Comprehensive UN anti-poverty targets established in 2000 have done much to advance and empower rural women by making gender parity an integral part of international discussions on development.
However, the Millennium Development Goals (MDGs) appear to have fallen short in addressing the plight of rural women in an often-overlooked area: energy access.
The reliance on burning biomass such as fuelwood, animal dung and crop waste for household energy creates risks and hardships that fall inordinately on women — from its collection to its use in the home.
As these hardships become ever clearer, one researcher is urging for this issue to be addressed in ongoing negotiations over the next global development framework, the UN Sustainable Development Goals (SDGs). The SDGs will succeed the MDGs, which are set to expire in 2015.
“Women in the developing world juggle a vast amount of challenges,” said Caroline Ochieng, a research fellow at the Stockholm Environment Institute who studies household energy access in developing countries. “International Women’s Day (8 March) provides an opportunity to remind policymakers that the international community must help raise them up.”
The MDGs helped women make some gains in the past 14 years. MDG3 aims to promote gender equality by encouraging the empowerment of girls and women through improved access to education, work, and greater participation in decision-making. A 2013 UN report said that in 2011, 40 out of every 100 wage-earning jobs in the non-agricultural sector were held by women, an improvement since 1990, when women held only 35 out of every 100 jobs.
Other crosscutting MDGs have also benefited the welfare of women. MDG2 stipulates that all children should have access to education; by 2013 the UN declared that globally there were 95 literate young women for every 100 literate young men compared with 90 women in 1990. And under guidelines set by MDG5, maternal mortality rates have declined by almost half since 1990, according to the UN report.
However, the MDGs do not address the fact that more than 2.6 billion people — almost 40 percent of the global population — rely on traditional biomass fuels for cooking, according to the 2013 World Energy Outlook. This has hindered progress in reaching MDG targets, including those that are gender-related, according to the World Health Organization (WHO).
For many rural women, the daily task of cooking is suffused with risk.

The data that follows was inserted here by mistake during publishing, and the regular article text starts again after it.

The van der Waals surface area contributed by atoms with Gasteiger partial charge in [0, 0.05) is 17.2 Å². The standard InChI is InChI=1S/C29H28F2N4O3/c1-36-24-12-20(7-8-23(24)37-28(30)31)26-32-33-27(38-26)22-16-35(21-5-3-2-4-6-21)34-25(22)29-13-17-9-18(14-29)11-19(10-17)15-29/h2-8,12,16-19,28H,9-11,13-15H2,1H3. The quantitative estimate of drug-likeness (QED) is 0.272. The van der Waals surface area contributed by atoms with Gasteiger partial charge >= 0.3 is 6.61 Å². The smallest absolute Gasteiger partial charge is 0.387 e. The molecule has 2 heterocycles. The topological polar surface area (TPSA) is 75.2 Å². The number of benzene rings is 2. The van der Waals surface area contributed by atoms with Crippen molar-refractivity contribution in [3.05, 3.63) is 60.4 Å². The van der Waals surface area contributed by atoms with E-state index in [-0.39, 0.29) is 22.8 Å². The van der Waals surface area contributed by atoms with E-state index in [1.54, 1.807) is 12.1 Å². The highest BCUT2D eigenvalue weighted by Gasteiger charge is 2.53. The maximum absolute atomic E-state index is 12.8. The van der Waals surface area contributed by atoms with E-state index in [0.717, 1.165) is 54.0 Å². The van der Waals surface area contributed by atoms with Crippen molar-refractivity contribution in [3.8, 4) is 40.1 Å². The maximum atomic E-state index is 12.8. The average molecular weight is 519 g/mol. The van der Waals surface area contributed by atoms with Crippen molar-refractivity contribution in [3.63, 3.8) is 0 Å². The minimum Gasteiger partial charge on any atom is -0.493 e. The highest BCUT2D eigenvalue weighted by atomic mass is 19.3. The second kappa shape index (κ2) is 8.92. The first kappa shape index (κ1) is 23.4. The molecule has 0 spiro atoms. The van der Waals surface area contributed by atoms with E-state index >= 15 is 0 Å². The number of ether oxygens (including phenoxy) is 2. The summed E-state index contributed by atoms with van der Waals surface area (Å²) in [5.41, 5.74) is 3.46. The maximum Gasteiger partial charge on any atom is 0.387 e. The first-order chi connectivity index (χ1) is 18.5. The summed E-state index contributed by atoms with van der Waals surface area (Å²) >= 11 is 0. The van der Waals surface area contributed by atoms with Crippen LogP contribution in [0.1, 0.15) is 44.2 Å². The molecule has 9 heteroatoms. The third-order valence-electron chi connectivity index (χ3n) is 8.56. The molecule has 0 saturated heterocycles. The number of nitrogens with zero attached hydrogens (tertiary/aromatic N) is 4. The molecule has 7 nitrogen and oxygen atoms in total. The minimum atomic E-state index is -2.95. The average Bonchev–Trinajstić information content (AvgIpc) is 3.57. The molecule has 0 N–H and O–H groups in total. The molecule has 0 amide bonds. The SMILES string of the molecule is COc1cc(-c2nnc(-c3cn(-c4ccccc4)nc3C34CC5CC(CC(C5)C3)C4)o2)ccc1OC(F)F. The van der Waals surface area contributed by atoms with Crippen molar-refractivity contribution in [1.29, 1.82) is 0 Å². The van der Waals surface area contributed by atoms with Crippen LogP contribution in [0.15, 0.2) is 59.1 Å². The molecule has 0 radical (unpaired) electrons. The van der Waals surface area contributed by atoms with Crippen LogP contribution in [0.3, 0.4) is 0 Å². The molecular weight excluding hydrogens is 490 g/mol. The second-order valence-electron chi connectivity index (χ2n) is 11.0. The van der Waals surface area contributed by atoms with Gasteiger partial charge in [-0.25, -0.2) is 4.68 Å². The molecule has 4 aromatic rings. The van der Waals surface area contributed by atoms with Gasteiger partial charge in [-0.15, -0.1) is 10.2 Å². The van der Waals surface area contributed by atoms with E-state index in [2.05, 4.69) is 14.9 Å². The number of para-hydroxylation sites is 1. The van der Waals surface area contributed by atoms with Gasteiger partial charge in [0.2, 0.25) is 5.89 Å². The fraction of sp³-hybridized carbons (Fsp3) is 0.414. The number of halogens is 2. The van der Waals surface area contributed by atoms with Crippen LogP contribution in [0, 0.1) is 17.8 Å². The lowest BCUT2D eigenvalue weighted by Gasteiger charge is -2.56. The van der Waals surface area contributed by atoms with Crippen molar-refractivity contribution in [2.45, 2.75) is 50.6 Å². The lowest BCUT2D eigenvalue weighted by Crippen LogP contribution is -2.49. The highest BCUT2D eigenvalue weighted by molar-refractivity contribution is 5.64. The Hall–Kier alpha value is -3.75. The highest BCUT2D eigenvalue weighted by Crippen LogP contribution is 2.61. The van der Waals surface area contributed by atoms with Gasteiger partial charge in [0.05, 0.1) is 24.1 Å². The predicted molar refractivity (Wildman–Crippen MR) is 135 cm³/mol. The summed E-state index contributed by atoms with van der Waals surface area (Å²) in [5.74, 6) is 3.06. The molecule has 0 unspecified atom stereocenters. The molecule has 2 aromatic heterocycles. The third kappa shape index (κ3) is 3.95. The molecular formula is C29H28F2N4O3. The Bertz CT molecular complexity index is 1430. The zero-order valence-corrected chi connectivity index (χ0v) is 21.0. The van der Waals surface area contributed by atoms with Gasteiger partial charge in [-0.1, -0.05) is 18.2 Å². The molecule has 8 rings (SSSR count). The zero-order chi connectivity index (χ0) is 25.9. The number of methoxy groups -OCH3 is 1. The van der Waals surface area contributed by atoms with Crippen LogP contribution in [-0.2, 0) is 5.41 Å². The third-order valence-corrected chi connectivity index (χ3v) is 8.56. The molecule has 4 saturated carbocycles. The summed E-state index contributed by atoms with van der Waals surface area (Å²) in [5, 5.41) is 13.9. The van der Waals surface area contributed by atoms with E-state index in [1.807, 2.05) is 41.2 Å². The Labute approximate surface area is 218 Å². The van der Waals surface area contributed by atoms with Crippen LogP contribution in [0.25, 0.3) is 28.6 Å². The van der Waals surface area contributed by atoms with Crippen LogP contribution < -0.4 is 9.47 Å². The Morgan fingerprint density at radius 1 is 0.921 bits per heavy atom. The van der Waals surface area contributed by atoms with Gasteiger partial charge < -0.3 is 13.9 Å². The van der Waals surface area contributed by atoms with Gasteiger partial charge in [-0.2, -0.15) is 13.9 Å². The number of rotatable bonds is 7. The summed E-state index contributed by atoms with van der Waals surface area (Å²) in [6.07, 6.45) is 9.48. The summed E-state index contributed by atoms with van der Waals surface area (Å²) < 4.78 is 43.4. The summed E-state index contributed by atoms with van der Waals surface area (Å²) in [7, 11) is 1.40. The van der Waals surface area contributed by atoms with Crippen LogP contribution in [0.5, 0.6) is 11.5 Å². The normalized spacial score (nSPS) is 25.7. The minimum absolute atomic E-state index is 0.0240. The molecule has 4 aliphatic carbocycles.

Women exposed to heavy indoor cooking smoke, for example, are three times as likely to suffer from chronic obstructive pulmonary disease and are at a higher risk of death from lung cancer than women who use cleaner fuels, according to WHO.
The recent global burden of disease report shows that household air pollution from burning of solid fuels is among the top three leading risk factors for disease. Nearly 2 million people each year die prematurely from illness caused by indoor air pollution from solid fuel use, according to WHO.
In biomass-dependent households, collecting fuel is often the responsibility of women, a physical hardship requiring a major time commitment that restricts the capacity for women in many parts of the world to advance.
A study in rural India showed that women spend up to 50 hours a week to collect fuelwood, leaving limited time to engage in gainful economic activities, child care or other social activities. Young girls engaged in gathering fuel miss out on educational opportunities, and are vulnerable to gender violence — particularly in areas of conflict — when collecting fuel.
In developing countries, estimates indicate that about 730 million tons of biomass are burned each year, emitting soot and carbon dioxide that contribute to climate change and drive deforestation and the loss of ecosystem services that forests support.
The important role of energy access is being addressed in discussions about the SDGs, a step in a positive direction along with such initiatives such as the UN-led Global Alliance for Clean Cookstoves and the UNUN-World Bank Sustainable Energy for All (SEFA).
“Policymakers need to consider energy as a cross-cutting development goal rather than relinquish it once more to the status of a ‘missing MDG’,” Ochieng said. “We cannot afford sector-specific thinking. Introducing solutions such as improved cookstoves requires consideration of complex economic, social and cultural challenges.”
For further information on the topics discussed in this article, please contact Esther Mwangi at